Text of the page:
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Old 30-01-2012, 13:23   #16
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Re: Seaworthiness of houseboats

Years ago, we hired a houseboat from Brooklyn. (NSW, not NY.)

At the time NSW was implementing it's holding tank regulations, and no sewage was to be discharged overboard. However there were no pumpout facilities available in the broken bay/pittwater area.

So the houseboat (and other charter) operators asked the waterways authority how they were supposed to empty their holding tanks.

The answer? Take them 3 miles out to sea! I guess THEY thought houseboats were seaworthy....

In reality, this is probably the kind of thing you'd want:

EAGLE 49 POWER CAT boat details - BoatPoint Australia
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Old 30-01-2012, 13:29   #17
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pirate Re: Seaworthiness of houseboats

do a conversion....
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Old 30-01-2012, 13:54   #18
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Re: Seaworthiness of houseboats

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do a conversion....
Great boats for beach parties, especially in the S. Pac islands. Use drive'm up the Saigon R.
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Old 30-01-2012, 14:00   #19
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Re: Seaworthiness of houseboats

It should do fine on most parts of the ICW...until you get waked!
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Old 30-01-2012, 15:10   #20
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Re: Seaworthiness of houseboats

But you WILL get waked. A deck gun might cut down on careless powerboater wakes... or on careless powerboaters... better make that a deck water cannon, just to be on the safe side. We watched two large power vessels obliviously wake one of the very low freeboard houseboats you find in the rivers and wetlands near Appalachicola, FL. Everyone was hailing the two moron$ via radio but in these cases, indifference appeared to accompany deck altitude (directly proportional to total horsepower? Inversely proportional to age? Hard to tell).
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Old 30-01-2012, 15:23   #21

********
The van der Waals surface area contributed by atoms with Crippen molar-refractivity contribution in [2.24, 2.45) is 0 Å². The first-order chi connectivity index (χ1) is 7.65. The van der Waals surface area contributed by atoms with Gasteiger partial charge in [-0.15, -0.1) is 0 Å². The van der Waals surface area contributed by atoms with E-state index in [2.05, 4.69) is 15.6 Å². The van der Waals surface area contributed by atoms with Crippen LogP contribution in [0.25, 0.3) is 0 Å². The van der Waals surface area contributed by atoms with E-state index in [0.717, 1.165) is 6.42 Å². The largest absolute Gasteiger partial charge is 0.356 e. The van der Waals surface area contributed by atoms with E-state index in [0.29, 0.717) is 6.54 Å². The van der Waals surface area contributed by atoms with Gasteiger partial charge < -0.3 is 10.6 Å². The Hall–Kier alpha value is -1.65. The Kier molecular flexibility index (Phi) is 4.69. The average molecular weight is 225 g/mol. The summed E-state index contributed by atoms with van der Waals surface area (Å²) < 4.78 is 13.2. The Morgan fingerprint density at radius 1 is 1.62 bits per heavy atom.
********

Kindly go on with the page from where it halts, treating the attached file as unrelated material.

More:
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Re: Seaworthiness of houseboats

friend of mine with one sed they suck for seaworthines...... he also had a sloop--old colin archer kind of traditional wood gaff rigged cruiser....sold the houseboat...
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Old 31-01-2012, 06:19   #22
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Re: Seaworthiness of Houseboats

Florida Keys? Sure. ICW? No problem. But out in the Atlantic!?! No way!

Frankly, in a houseboat, I would not go out of the ICW on the east coast of Florida. Not even on a beautiful, calm day. Simply because you never know when the wind might come up, or a squall might pass through, and then the inlets can become pretty hairy.

Now, on the Gulf coast, I might go outside here and there. As others have said, though, houseboats are not designed for even the mildest of "rough" seas. They are NOT "seaworthy." They are made for protected waterways, and that's where they should stay.
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Old 04-02-2012, 15:35   #23
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Re: Seaworthiness of Houseboats

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Forgive my nativity on this topic, as I know that there has to be some reason that people don't cruise with houseboats more. Maybe they do and I just haven't noticed. But would it be possible to take one to the Florida keys, up the ICW or out in the Atlantic, and around the Great Lakes? What about to the Bahamas during a good weather window? Could a houseboat be modified or designed better to let wind pass through big sliding doors, or to have more hydrodynamic hulls? It seems like this type of boat would be ideal for the Great Loop where you are avoiding most of the bad weather. Am I missing something?

Is it the windage, they need too much power, that anchoring would be hard in a storm, you can't carry enough supplies, the waves, the construction method isn't strong enough?
They are great for most boating except if run fast do consume a lot of fuel.
They also aren't too good in anything more than about 2 foot chop although some are much more seaworthy...to the extent they resemble trawlers or motoryachts. Many do the intracoastal (maybe not the full loop).

Running to the Bahamas is only a question of gambling on smooth seas. Big gamble...but doable.